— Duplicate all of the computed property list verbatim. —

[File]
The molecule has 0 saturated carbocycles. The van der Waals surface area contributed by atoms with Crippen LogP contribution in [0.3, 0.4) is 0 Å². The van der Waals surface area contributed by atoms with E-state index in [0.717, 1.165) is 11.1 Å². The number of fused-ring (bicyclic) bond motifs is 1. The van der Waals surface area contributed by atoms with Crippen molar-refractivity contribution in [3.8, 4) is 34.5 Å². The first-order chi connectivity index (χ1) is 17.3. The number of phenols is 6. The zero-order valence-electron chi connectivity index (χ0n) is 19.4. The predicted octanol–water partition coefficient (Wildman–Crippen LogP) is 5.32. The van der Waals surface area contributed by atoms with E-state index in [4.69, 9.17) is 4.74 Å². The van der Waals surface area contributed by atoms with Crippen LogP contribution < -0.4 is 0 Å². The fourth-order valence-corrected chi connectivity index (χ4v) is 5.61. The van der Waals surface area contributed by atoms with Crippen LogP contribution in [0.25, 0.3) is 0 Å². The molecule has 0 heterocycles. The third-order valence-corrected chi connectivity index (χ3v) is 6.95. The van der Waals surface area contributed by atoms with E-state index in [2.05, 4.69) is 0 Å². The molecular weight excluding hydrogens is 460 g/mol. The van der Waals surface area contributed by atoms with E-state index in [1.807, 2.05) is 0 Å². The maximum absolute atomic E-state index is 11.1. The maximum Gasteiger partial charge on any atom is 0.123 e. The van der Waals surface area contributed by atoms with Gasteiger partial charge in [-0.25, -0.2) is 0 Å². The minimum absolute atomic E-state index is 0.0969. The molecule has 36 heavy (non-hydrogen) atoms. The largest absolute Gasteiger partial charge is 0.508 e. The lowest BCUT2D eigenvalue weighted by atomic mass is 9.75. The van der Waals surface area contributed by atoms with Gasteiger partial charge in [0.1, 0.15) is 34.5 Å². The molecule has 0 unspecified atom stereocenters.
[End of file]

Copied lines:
The molecule has 0 saturated carbocycles. The van der Waals surface area contributed by atoms with Crippen LogP contribution in [0.3, 0.4) is 0 Å². The van der Waals surface area contributed by atoms with E-state index in [0.717, 1.165) is 11.1 Å². The number of fused-ring (bicyclic) bond motifs is 1. The van der Waals surface area contributed by atoms with Crippen molar-refractivity contribution in [3.8, 4) is 34.5 Å². The first-order chi connectivity index (χ1) is 17.3. The number of phenols is 6. The zero-order valence-electron chi connectivity index (χ0n) is 19.4. The predicted octanol–water partition coefficient (Wildman–Crippen LogP) is 5.32. The van der Waals surface area contributed by atoms with E-state index in [4.69, 9.17) is 4.74 Å². The van der Waals surface area contributed by atoms with Crippen LogP contribution < -0.4 is 0 Å². The fourth-order valence-corrected chi connectivity index (χ4v) is 5.61. The van der Waals surface area contributed by atoms with Crippen LogP contribution in [0.25, 0.3) is 0 Å². The molecule has 0 heterocycles. The third-order valence-corrected chi connectivity index (χ3v) is 6.95. The van der Waals surface area contributed by atoms with E-state index in [2.05, 4.69) is 0 Å². The molecular weight excluding hydrogens is 460 g/mol. The van der Waals surface area contributed by atoms with E-state index in [1.807, 2.05) is 0 Å². The maximum absolute atomic E-state index is 11.1. The maximum Gasteiger partial charge on any atom is 0.123 e. The van der Waals surface area contributed by atoms with Gasteiger partial charge in [-0.25, -0.2) is 0 Å². The minimum absolute atomic E-state index is 0.0969. The molecule has 36 heavy (non-hydrogen) atoms. The largest absolute Gasteiger partial charge is 0.508 e. The lowest BCUT2D eigenvalue weighted by atomic mass is 9.75. The van der Waals surface area contributed by atoms with Gasteiger partial charge in [0.1, 0.15) is 34.5 Å². The molecule has 0 unspecified atom stereocenters.